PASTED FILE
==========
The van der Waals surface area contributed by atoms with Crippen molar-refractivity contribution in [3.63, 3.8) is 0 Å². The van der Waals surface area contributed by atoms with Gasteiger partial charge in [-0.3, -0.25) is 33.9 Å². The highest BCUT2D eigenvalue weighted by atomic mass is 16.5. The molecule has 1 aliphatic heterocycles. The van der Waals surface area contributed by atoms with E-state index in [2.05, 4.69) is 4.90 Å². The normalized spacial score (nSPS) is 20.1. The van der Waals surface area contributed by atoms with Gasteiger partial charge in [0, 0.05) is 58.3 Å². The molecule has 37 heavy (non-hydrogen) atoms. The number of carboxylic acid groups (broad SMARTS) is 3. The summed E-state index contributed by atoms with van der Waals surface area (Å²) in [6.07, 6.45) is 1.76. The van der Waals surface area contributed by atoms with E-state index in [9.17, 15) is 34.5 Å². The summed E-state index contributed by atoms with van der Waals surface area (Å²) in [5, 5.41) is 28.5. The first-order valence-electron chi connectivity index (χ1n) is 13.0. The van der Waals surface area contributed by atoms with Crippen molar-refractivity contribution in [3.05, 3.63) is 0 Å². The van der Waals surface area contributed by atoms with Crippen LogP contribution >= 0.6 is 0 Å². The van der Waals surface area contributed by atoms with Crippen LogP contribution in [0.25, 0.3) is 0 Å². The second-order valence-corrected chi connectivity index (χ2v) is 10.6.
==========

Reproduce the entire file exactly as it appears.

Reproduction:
The van der Waals surface area contributed by atoms with Crippen molar-refractivity contribution in [3.63, 3.8) is 0 Å². The van der Waals surface area contributed by atoms with Gasteiger partial charge in [-0.3, -0.25) is 33.9 Å². The highest BCUT2D eigenvalue weighted by atomic mass is 16.5. The molecule has 1 aliphatic heterocycles. The van der Waals surface area contributed by atoms with E-state index in [2.05, 4.69) is 4.90 Å². The normalized spacial score (nSPS) is 20.1. The van der Waals surface area contributed by atoms with Gasteiger partial charge in [0, 0.05) is 58.3 Å². The molecule has 37 heavy (non-hydrogen) atoms. The number of carboxylic acid groups (broad SMARTS) is 3. The summed E-state index contributed by atoms with van der Waals surface area (Å²) in [6.07, 6.45) is 1.76. The van der Waals surface area contributed by atoms with E-state index in [9.17, 15) is 34.5 Å². The summed E-state index contributed by atoms with van der Waals surface area (Å²) in [5, 5.41) is 28.5. The first-order valence-electron chi connectivity index (χ1n) is 13.0. The van der Waals surface area contributed by atoms with Crippen molar-refractivity contribution in [3.05, 3.63) is 0 Å². The van der Waals surface area contributed by atoms with Crippen LogP contribution >= 0.6 is 0 Å². The van der Waals surface area contributed by atoms with Crippen LogP contribution in [0.25, 0.3) is 0 Å². The second-order valence-corrected chi connectivity index (χ2v) is 10.6.